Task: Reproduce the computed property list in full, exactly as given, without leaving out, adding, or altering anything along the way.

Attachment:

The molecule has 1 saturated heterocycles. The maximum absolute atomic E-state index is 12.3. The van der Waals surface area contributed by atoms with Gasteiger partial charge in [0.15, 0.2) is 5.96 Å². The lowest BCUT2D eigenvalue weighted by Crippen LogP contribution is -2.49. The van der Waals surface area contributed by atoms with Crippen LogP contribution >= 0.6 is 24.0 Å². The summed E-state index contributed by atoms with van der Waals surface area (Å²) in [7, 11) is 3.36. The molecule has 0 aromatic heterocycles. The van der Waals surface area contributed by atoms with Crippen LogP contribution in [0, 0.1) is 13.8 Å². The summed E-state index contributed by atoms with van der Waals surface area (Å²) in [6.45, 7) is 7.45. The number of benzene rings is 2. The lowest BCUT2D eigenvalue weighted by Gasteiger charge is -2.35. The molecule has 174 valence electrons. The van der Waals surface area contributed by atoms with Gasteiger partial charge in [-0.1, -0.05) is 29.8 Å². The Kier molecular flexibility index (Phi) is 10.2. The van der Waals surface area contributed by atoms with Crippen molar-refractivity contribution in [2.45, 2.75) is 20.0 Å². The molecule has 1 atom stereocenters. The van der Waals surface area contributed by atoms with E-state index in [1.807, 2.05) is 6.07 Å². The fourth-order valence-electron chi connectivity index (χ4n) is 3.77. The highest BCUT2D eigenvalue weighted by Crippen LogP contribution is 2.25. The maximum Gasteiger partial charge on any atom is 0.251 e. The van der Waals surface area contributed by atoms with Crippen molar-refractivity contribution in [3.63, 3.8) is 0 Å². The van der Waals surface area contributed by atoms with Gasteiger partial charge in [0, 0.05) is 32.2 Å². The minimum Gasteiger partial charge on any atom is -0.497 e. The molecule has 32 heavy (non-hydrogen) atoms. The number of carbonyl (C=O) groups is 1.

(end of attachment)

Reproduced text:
The molecule has 1 saturated heterocycles. The maximum absolute atomic E-state index is 12.3. The van der Waals surface area contributed by atoms with Gasteiger partial charge in [0.15, 0.2) is 5.96 Å². The lowest BCUT2D eigenvalue weighted by Crippen LogP contribution is -2.49. The van der Waals surface area contributed by atoms with Crippen LogP contribution >= 0.6 is 24.0 Å². The summed E-state index contributed by atoms with van der Waals surface area (Å²) in [7, 11) is 3.36. The molecule has 0 aromatic heterocycles. The van der Waals surface area contributed by atoms with Crippen LogP contribution in [0, 0.1) is 13.8 Å². The summed E-state index contributed by atoms with van der Waals surface area (Å²) in [6.45, 7) is 7.45. The number of benzene rings is 2. The lowest BCUT2D eigenvalue weighted by Gasteiger charge is -2.35. The molecule has 174 valence electrons. The van der Waals surface area contributed by atoms with Gasteiger partial charge in [-0.1, -0.05) is 29.8 Å². The Kier molecular flexibility index (Phi) is 10.2. The van der Waals surface area contributed by atoms with Crippen molar-refractivity contribution in [2.45, 2.75) is 20.0 Å². The molecule has 1 atom stereocenters. The van der Waals surface area contributed by atoms with E-state index in [1.807, 2.05) is 6.07 Å². The fourth-order valence-electron chi connectivity index (χ4n) is 3.77. The highest BCUT2D eigenvalue weighted by Crippen LogP contribution is 2.25. The maximum Gasteiger partial charge on any atom is 0.251 e. The van der Waals surface area contributed by atoms with Crippen molar-refractivity contribution in [3.63, 3.8) is 0 Å². The van der Waals surface area contributed by atoms with Gasteiger partial charge in [0, 0.05) is 32.2 Å². The minimum Gasteiger partial charge on any atom is -0.497 e. The molecule has 32 heavy (non-hydrogen) atoms. The number of carbonyl (C=O) groups is 1.